RBA Downgrades Consumption & Dwelling Investment Forecasts

RBA

In the quarterly Statement on Monetary Policy (SoMP) released by the Reserve Bank of Australia (RBA) today, the bank has downgraded the near-term consumption and dwelling investment levels for Australia considering the fall in property prices and weak household incomes.

As indicated in a recent hedonic home value index prepared by CoreLogic Inc., the housing prices have fallen across all capital cities of Australia except Canberra in April. In fact, it’s the most significant fall witnessed since the consequences of the global financial crisis. The property prices fell by 0.7 per cent and 0.6 per cent in Sydney and Melbourne respectively in the last month.

With falling property prices, the household income is more likely to affect consumption decisions. The RBA has lowered the consumption growth forecast from 2.75 per cent to 2 per cent over 2019. The reduction in anticipated consumption growth is due to weak household disposable income growth over the past few years and unfavourable housing market conditions.

The RBA had also downgraded the economic growth and inflation forecasts recently when it kept the official cash rate steady at 1.5 per cent for the 30th time. The economic growth target was reduced from 3 per cent in 2019 and 2020 to 2.75 per cent while the inflation forecast was lowered from 2 per cent to 1.75 per cent in 2019 and from 2.25 per cent to 2 per cent in 2020.

The bank also expects dwelling investment to decline substantially over the coming years as the fall in housing prices will have a direct effect on dwelling investment. Also, the reduction in building approvals for more than a year may contribute to a fall in dwelling investments in the coming years. The approvals to new dwellings got reduced by 15.5 per cent in March 2019 in seasonally adjusted terms, as per the latest figures announced by the Australian Bureau of Statistics. The bank anticipates a risk of fall in dwelling investment by more than the current forecast in the near term.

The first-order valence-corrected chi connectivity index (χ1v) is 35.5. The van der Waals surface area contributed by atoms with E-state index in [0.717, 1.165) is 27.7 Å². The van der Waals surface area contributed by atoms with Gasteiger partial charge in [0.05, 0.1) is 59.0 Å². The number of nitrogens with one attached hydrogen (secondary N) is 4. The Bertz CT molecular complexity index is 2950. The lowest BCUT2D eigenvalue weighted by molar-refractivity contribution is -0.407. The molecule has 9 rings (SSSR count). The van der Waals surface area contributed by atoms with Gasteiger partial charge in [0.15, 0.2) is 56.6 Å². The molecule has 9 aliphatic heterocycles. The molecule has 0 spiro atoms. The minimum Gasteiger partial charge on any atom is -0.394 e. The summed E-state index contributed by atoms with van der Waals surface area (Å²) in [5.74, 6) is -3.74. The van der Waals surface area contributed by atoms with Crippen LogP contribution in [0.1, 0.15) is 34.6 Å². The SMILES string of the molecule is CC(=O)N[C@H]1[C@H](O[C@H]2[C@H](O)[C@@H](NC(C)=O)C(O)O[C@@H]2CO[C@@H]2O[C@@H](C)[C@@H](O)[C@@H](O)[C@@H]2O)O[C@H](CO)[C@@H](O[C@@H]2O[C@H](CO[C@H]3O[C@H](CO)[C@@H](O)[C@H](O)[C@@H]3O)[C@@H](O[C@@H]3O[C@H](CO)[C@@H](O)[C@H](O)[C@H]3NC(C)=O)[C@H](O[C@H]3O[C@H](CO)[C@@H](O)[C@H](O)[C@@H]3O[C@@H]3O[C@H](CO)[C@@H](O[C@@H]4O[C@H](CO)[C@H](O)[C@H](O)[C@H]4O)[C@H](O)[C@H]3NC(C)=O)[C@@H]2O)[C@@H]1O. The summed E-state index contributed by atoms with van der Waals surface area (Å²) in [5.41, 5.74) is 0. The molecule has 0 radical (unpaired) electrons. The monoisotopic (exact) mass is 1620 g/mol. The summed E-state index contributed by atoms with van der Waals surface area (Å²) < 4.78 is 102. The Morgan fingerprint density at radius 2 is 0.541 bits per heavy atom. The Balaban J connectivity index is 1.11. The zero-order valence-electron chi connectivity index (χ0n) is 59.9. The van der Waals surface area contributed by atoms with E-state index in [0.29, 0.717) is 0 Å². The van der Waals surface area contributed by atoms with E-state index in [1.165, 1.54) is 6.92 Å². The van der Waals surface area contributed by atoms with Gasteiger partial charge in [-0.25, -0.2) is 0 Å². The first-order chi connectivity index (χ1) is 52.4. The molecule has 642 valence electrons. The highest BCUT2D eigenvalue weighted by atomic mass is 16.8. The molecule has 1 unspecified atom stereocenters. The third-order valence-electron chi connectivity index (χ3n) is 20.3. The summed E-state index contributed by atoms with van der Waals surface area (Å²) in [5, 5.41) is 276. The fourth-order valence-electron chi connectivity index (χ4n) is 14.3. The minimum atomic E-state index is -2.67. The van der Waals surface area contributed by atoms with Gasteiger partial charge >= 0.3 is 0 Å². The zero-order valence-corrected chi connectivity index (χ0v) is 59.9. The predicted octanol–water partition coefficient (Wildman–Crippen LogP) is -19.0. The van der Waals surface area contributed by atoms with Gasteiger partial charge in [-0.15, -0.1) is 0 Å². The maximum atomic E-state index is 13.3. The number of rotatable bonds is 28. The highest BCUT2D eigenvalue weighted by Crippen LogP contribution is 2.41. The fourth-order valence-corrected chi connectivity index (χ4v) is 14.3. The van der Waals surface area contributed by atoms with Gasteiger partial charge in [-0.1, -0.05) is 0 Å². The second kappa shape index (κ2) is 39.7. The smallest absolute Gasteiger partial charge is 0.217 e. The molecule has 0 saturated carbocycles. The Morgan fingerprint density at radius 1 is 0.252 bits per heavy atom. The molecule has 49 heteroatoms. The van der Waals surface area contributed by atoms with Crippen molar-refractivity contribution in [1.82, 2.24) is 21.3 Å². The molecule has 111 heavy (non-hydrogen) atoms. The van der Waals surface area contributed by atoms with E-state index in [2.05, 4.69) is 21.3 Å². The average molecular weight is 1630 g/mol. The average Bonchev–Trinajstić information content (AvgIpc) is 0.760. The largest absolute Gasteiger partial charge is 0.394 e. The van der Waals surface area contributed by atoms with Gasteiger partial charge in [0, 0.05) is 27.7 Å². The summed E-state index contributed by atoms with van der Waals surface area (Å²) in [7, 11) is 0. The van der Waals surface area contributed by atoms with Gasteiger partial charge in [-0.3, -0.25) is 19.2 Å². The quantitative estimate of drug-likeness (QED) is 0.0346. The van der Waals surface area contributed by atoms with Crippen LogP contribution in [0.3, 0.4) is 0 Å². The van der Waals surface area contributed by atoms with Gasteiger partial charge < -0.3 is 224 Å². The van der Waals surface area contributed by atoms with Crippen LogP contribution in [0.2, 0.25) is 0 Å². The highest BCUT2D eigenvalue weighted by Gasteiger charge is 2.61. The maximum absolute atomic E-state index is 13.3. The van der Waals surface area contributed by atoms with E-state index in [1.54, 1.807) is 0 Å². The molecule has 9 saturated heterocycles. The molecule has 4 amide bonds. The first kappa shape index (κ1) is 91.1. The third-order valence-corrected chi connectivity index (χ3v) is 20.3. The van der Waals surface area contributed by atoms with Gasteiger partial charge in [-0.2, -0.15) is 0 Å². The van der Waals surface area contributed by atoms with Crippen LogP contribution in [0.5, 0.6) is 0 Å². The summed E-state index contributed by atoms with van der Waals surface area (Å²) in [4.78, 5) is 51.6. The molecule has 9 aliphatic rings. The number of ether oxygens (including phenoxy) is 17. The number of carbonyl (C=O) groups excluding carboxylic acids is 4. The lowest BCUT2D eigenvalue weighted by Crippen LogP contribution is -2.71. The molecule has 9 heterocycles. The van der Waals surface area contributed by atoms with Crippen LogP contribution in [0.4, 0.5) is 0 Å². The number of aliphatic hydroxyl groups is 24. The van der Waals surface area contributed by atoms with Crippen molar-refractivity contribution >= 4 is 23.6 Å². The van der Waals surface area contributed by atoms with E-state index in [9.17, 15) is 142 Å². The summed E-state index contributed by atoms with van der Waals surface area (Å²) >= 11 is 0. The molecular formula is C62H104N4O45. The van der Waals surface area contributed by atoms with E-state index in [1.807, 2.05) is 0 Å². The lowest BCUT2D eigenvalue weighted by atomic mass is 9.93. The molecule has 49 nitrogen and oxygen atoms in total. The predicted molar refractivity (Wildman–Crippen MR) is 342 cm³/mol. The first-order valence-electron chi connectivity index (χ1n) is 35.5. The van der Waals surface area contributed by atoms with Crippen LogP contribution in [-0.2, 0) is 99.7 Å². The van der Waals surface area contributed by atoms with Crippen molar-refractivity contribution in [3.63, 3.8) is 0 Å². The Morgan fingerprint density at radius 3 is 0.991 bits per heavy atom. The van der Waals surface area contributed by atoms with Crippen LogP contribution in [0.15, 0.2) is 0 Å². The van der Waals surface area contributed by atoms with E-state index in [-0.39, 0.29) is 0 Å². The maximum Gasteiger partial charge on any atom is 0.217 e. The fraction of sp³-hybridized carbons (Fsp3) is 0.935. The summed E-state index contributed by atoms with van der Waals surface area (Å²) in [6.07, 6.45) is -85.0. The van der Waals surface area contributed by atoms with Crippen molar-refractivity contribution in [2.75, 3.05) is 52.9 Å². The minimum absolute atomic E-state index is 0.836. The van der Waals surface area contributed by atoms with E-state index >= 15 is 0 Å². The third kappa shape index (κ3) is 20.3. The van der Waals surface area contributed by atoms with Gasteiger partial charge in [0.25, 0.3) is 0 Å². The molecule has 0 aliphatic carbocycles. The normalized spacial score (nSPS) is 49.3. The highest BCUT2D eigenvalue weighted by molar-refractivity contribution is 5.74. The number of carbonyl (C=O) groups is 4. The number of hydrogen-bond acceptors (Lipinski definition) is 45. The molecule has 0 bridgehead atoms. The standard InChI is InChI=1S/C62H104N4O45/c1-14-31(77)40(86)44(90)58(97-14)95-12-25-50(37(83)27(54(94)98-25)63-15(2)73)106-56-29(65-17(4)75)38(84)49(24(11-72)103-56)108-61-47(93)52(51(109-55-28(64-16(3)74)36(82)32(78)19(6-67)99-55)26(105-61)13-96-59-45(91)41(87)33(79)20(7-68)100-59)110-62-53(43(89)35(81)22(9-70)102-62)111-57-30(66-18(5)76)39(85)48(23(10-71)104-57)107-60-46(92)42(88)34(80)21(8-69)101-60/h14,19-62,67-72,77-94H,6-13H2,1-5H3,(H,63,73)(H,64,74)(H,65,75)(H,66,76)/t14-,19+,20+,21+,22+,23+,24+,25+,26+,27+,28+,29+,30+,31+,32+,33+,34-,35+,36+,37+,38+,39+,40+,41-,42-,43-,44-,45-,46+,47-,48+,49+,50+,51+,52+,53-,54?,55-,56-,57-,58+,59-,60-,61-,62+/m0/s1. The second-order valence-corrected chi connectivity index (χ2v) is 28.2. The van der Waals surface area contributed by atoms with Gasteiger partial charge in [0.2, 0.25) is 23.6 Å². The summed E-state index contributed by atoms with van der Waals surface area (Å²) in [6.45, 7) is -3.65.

The unemployment rate is projected to remain unchanged at around 5 per cent for a while by the bank before falling to 4.75 per cent by mid-2021. As concluded by the RBA earlier, the current inflation rate indicates that the reduction in the unemployment rate is achievable while having inflation consistent with the target.

The RBA expects an increase in household disposable income growth over 2019 backed by employment growth, a gradual improvement in wages growth and growth in tax payments. The tax offset for low and middle-income taxpayers is set to come into effect in the second half of this year, as per the bank.

As the labour market conditions remained strong in the March quarter, the conditions suggest that the economic activity may have been better than that indicated by the GDP data. The bank sees several domestically sourced uncertainties for the growth and inflation outlook.

The Australian shares rose after the announcement of the monetary policy statement but fell slightly following the US’s imposition of tariffs on Chinese imports. The ASX closed the day’s trade at 6310.9 points, up by 0.25 per cent or 15.6 points (as on 10th May 2019) in comparison to the previous close.


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